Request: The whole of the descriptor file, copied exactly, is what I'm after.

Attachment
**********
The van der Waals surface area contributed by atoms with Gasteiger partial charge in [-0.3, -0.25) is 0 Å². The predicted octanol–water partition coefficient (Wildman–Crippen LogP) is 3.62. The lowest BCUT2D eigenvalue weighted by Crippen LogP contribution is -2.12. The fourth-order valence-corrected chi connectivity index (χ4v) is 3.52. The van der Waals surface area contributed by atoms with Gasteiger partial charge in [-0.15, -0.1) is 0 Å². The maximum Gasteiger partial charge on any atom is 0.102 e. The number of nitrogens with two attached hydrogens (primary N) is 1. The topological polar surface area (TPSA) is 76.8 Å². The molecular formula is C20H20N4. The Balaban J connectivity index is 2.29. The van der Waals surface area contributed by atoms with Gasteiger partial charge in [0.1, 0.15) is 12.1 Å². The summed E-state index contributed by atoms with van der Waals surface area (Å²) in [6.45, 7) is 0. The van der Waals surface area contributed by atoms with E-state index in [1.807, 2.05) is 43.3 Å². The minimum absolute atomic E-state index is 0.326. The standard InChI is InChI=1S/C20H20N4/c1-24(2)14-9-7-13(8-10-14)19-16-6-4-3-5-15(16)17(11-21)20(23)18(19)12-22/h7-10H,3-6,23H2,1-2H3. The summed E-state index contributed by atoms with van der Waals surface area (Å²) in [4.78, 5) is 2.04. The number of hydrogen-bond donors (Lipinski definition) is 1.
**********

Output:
The van der Waals surface area contributed by atoms with Gasteiger partial charge in [-0.3, -0.25) is 0 Å². The predicted octanol–water partition coefficient (Wildman–Crippen LogP) is 3.62. The lowest BCUT2D eigenvalue weighted by Crippen LogP contribution is -2.12. The fourth-order valence-corrected chi connectivity index (χ4v) is 3.52. The van der Waals surface area contributed by atoms with Gasteiger partial charge in [-0.15, -0.1) is 0 Å². The maximum Gasteiger partial charge on any atom is 0.102 e. The number of nitrogens with two attached hydrogens (primary N) is 1. The topological polar surface area (TPSA) is 76.8 Å². The molecular formula is C20H20N4. The Balaban J connectivity index is 2.29. The van der Waals surface area contributed by atoms with Gasteiger partial charge in [0.1, 0.15) is 12.1 Å². The summed E-state index contributed by atoms with van der Waals surface area (Å²) in [6.45, 7) is 0. The van der Waals surface area contributed by atoms with E-state index in [1.807, 2.05) is 43.3 Å². The minimum absolute atomic E-state index is 0.326. The standard InChI is InChI=1S/C20H20N4/c1-24(2)14-9-7-13(8-10-14)19-16-6-4-3-5-15(16)17(11-21)20(23)18(19)12-22/h7-10H,3-6,23H2,1-2H3. The summed E-state index contributed by atoms with van der Waals surface area (Å²) in [4.78, 5) is 2.04. The number of hydrogen-bond donors (Lipinski definition) is 1.